Harebrained Schemes asked me to write a dev diary to chat about my thought process for scoring Dragonfall. Check it out below!
This is the second of four Dev Diaries in which we discuss the new additions and improvements in Shadowrun: Dragonfall – Director’s Cut, a standalone release of our critically-acclaimed Dragonfall campaign which first premiered as a major expansion for Shadowrun Returns. (Note: Backers and existing Dragonfall owners will receive the Director’s Cut for free!) Stay tuned each Thursday for another Dev Diary, leading up to the game’s release on September 18, 2014.
Hi, I’m Jon Everist, Composer for Shadowrun: Dragonfall – Director’s Cut. Today, I’m going to talk a bit about the music of Shadowrun, and what to expect in the upcoming Director’s Cut. I’ll also give you a sneak preview into a few of these new tracks.
First off, let me say that the SNES Shadowrun was incredibly influential to me as a kid, so needless to say, I was thrilled when I was asked to work on this project. My first contribution to the Shadowrun world came from the launch trailer music I wrote for Shadowrun Returns. By the time I had joined, Marshall Parker and Sam Powell (who scored the original SNES game), had already filled the world with some amazing music that really set the tone for the score. For Dragonfall, I was first asked to do the trailer music and to write a few pieces that were scene specific, namely the final battle music “Dragonfall” and the Kreuzbasar music “The Haven,” with ten more pieces being added to the Director’s Cut. The team provided an advanced copy of the game and I was blown away by the writing and care that went into it. I hadn’t felt this invested in a group of characters in ages. It’s one of those rare games that quiets the world around you and takes control of your soul for a while.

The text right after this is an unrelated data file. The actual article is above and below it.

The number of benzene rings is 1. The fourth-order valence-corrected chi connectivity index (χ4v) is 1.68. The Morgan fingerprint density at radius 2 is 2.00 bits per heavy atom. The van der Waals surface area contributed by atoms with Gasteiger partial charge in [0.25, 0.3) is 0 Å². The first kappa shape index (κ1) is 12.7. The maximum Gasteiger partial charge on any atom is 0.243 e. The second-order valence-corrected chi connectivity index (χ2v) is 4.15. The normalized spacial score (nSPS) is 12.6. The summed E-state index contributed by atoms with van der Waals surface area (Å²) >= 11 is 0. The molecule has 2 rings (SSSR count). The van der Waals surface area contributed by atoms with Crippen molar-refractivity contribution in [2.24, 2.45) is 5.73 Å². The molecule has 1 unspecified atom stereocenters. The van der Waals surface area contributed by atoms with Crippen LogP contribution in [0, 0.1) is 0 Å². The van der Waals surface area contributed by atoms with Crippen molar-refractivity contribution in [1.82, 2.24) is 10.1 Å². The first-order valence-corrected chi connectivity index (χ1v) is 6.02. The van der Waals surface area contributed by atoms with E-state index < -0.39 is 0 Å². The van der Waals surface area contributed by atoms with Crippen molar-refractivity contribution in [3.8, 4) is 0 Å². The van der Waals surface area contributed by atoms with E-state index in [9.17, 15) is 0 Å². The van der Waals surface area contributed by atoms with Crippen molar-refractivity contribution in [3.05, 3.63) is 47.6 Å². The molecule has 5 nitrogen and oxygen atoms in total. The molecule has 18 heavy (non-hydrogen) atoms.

I have a classical background and enjoy scoring full orchestral music, but I also have a deep love and history with electronic music and have been in electronic bands as a producer since I was a kid. I was thrilled to have the opportunity to work within such a rich and diverse fiction. It’s one of those worlds where, as a composer, you start salivating at the possibilities and creative freedom you have. At one moment I could be writing for a 60 piece orchestra and the next moment I’m recording gypsy guitar with some grimey synth pulsating in the background over a distorted breakbeat. It really is a dream come true creatively. Cyberpunk, to me, is this dystopian absence of musical rules, like some near future when all genres of music have kind of coalesced into some savage construct that defies logic, and is totally rad.